Intentional Living – Even In The Suburbs
I recently volunteered at our school’s festival. Complete with vendors, games, food and auction, it was sure to raise money for our already impressive school. I love our school. The administration is strong. The teacher’s have been good to my children and care about their education. I love our neighborhood, too. After being here for about 5 1/2 years, my love has grown deeper. Getting to know the families, I’ve seen a neighborhood laced with care and talent and picking up slack when others need help. This is a strong, educated, beautiful community. But, there’s something you don’t see living in the suburbs, unless you look really hard.
When I was serving at the festival that day, I looked around the room. I saw a multitude of The North Face jackets, Tom’s shoes and other designer clothing. I saw children flashing $20 bills and smiles covered in braces. I saw children choosing what they wanted for lunch from the vendors present.
Reality is deeper than what the naked eye can see. I had to jolt myself into that truth while my eyes were perusing the room. What’s true is that everyone everywhere needs the love of a Savior; needs are visible and invisible. I can’t assume that a child ill-dressed is unloved, and I can’t assume a child well-dressed is loved.
From that moment on, I helped children play the game differently. Because I didn’t know if they might be suffering through the divorce of parents, being abused, watching a parent die, failing in school, hating their appearance or just being ignored, I wrapped my arms around them and guided their hands, hoping love would reach their little bodies.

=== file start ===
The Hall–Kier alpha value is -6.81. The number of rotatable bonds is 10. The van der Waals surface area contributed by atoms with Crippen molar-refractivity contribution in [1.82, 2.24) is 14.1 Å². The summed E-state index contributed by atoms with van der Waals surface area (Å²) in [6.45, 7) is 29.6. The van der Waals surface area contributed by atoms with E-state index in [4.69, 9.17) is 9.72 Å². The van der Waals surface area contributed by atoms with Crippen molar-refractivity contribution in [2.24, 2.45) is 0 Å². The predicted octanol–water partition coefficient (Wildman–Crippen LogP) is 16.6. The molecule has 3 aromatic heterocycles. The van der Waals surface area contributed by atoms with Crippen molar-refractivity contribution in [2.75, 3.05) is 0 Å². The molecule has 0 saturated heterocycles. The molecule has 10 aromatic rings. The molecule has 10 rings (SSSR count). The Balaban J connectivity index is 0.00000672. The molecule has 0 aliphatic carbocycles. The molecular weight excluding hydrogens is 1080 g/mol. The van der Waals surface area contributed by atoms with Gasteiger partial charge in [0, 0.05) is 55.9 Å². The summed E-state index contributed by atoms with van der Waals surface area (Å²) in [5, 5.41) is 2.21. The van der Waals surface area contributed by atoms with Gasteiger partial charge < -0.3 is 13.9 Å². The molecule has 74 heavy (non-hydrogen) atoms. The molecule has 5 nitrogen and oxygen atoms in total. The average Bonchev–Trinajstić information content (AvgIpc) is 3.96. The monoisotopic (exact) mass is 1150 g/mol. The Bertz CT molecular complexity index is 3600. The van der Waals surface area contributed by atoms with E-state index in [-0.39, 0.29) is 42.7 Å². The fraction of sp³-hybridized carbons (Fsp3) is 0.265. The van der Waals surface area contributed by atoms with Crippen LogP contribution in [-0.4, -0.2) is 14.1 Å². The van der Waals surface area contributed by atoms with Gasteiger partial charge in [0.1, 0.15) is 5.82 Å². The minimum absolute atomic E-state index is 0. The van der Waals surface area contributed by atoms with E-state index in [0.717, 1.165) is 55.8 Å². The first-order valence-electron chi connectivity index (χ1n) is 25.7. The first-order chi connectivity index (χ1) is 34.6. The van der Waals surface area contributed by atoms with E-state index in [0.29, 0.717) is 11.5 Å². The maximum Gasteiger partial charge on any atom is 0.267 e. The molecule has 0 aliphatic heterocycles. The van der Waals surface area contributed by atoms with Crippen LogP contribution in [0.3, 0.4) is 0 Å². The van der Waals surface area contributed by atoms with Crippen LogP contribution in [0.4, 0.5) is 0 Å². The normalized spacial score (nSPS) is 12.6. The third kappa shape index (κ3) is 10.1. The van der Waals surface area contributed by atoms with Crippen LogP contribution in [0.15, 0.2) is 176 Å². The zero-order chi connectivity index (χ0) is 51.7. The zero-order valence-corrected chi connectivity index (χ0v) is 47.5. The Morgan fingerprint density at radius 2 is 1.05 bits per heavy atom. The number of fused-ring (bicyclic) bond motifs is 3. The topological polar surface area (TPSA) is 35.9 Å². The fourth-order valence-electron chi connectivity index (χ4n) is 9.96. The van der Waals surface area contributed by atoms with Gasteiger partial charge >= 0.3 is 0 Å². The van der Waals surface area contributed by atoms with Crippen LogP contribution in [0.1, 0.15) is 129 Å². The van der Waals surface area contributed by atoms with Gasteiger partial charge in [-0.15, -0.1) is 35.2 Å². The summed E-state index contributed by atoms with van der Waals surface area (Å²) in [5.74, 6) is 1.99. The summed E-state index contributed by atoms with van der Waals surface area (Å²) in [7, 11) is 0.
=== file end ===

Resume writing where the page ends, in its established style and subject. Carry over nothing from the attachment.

For the last several years, there has been much talk in the Church about loving the city. For that I am grateful. My attention needed to be turned, my affections needed to be balanced, my view needed to be widened, my life needed to be challenged, and my heart needed to be tugged. These are works that must not cease.
For me, the great part of these teachings is the awareness it has created in my own neighborhood. Had my perspective not been broadened, I would not have been able to see what should be the focus of my narrow. I have seen a greater purpose for where I am, and my heart has been stirred to be intentional in every encounter. While I have realized my responsibility in both locations, the intentionality of how I live in my own neighborhood is different. Needs are easier to cover in the suburbs. I have to listen closer and look harder. I have to be present and available. I have to stop putting myself first.
This tension in my life is good and necessary, but I have drawn one conclusion in my tension: Jesus is Lord of the City and the Suburbs. All neighborhoods need a Savior. In order to find Him, they may need an intentional neighbor showing the way.